Xenophobia on the Continent

Xenophobia on the Continent

Mini Teaser: Anti-Semitism is on the march in Europe. But the European’s new turn toward isolationism goes even further than that.

by Author(s): Andrew KohutRichard Wike

There is some evidence that the frequency of anti-Semitic incidents ebbs and flows with the shifting conflicts of the Middle East. A 2007 report by the European Monitoring Centre on Racism and Xenophobia suggested that a spike in such incidents may have been linked to periods of increased tensions in the region, noting that:

Dramatic increases in recorded anti-Semitic crime in France, for example in 2002 and 2004, directly reflect periods of heightened conflict in the Middle East between Israel and Palestine, which then manifests itself as anti-Semitism in mainland France.

The European Jewish Committee has also suggested that anti-Semitic violence, as well as anti-Semitic rhetoric, increased during the monthlong clash between Israeli forces and Hezbollah in 2006.

It stands to reason that anti-Israeli views are tied to anti-Semitism. Yale researchers Edward Kaplan and Charles Small have demonstrated this link empirically in their analysis of the ADL survey data, finding that even after controlling for other factors, those who express negative views about Israel are also more likely to express negative views about Jews. Of course, as these authors note, it can be difficult to conceptually disentangle extreme anti-Israeli opinions from anti-Semitism. "Based on this analysis," write Kaplan and Small, "when an individual's criticism of Israel becomes sufficiently severe, it does become reasonable to ask whether such criticism is a mask for underlying anti-Semitism."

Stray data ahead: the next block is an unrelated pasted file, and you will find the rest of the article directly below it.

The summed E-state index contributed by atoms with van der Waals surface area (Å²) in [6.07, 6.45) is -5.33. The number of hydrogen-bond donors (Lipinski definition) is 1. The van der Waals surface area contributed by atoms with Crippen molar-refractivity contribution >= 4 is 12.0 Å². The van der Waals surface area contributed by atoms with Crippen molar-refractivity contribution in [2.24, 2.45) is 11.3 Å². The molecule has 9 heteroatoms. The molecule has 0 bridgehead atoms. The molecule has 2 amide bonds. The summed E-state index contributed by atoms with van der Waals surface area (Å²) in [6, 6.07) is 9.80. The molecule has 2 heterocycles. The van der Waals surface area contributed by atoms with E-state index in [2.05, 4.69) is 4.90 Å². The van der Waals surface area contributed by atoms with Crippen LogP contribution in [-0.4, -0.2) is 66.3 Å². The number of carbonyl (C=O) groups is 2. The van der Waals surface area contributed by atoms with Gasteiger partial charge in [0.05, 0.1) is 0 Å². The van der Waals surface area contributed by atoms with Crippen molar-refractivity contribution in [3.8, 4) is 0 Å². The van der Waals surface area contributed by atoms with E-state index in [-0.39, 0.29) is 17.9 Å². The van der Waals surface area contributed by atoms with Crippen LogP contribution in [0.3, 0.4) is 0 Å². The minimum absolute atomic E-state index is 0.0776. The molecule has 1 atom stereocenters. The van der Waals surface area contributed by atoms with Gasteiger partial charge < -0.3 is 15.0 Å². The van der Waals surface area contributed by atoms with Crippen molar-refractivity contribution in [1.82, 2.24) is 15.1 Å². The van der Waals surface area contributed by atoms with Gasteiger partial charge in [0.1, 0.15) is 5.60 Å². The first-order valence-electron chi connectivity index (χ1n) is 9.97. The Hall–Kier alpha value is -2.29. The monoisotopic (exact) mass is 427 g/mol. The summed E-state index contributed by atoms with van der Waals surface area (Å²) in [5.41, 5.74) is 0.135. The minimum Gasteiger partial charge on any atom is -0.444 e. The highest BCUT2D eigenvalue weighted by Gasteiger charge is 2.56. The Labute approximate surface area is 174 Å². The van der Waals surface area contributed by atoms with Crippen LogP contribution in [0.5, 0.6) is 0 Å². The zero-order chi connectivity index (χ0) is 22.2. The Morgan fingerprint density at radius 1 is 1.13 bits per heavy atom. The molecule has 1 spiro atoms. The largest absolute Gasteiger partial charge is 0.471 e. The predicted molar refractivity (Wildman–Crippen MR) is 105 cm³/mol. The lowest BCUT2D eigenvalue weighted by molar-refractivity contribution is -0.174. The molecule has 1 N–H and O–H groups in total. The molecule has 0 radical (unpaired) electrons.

WHILE THERE has been a rise in anti-Semitic opinion in Europe, the percentages holding negative opinions toward Jews in most countries studied remain relatively small. However, the recent strong showing by far-right parties in Austria highlights the extent to which extreme views can reach the mainstream of European politics. Moreover, our research suggests that this phenomenon is being fed by a number of important streams of opinion-antiforeigner, anti-Israel, antiglobalization and even anti-Americanism. A dangerous attitude well worth watching, given that it is being fed by such a robust wellspring of public sentiment.

 

Andrew Kohut is the president of the Pew Research Center, the director of the Pew Research Center for the People & the Press, and the director of the Pew Global Attitudes Project. He is also a contributing editor to The National Interest.

Richard Wike is the associate director of the Pew Global Attitudes Project.

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